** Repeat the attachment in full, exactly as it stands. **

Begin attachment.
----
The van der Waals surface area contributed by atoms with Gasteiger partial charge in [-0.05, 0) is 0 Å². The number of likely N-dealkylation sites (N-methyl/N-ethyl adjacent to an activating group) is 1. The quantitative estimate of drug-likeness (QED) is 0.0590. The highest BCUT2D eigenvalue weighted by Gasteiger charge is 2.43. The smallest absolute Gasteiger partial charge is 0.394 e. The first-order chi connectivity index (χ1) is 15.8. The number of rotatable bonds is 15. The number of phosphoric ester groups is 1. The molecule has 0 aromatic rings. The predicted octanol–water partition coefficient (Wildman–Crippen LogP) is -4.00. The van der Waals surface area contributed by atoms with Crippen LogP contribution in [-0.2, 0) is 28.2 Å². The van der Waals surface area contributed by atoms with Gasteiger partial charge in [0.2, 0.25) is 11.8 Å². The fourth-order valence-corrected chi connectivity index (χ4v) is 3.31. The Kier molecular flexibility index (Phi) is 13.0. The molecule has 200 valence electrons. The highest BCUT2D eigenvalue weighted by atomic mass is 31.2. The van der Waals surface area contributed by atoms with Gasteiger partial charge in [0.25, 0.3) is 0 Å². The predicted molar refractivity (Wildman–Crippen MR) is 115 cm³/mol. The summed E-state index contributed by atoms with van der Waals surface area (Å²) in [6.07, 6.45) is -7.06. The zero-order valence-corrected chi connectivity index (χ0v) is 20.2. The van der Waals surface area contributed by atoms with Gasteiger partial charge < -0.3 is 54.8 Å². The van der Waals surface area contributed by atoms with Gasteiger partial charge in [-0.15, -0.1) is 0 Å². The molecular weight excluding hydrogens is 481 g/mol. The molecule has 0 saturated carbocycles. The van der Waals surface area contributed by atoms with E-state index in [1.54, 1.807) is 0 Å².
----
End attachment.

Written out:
The van der Waals surface area contributed by atoms with Gasteiger partial charge in [-0.05, 0) is 0 Å². The number of likely N-dealkylation sites (N-methyl/N-ethyl adjacent to an activating group) is 1. The quantitative estimate of drug-likeness (QED) is 0.0590. The highest BCUT2D eigenvalue weighted by Gasteiger charge is 2.43. The smallest absolute Gasteiger partial charge is 0.394 e. The first-order chi connectivity index (χ1) is 15.8. The number of rotatable bonds is 15. The number of phosphoric ester groups is 1. The molecule has 0 aromatic rings. The predicted octanol–water partition coefficient (Wildman–Crippen LogP) is -4.00. The van der Waals surface area contributed by atoms with Crippen LogP contribution in [-0.2, 0) is 28.2 Å². The van der Waals surface area contributed by atoms with Gasteiger partial charge in [0.2, 0.25) is 11.8 Å². The fourth-order valence-corrected chi connectivity index (χ4v) is 3.31. The Kier molecular flexibility index (Phi) is 13.0. The molecule has 200 valence electrons. The highest BCUT2D eigenvalue weighted by atomic mass is 31.2. The van der Waals surface area contributed by atoms with Gasteiger partial charge in [0.25, 0.3) is 0 Å². The predicted molar refractivity (Wildman–Crippen MR) is 115 cm³/mol. The summed E-state index contributed by atoms with van der Waals surface area (Å²) in [6.07, 6.45) is -7.06. The zero-order valence-corrected chi connectivity index (χ0v) is 20.2. The van der Waals surface area contributed by atoms with Gasteiger partial charge < -0.3 is 54.8 Å². The van der Waals surface area contributed by atoms with Gasteiger partial charge in [-0.15, -0.1) is 0 Å². The molecular weight excluding hydrogens is 481 g/mol. The molecule has 0 saturated carbocycles. The van der Waals surface area contributed by atoms with E-state index in [1.54, 1.807) is 0 Å².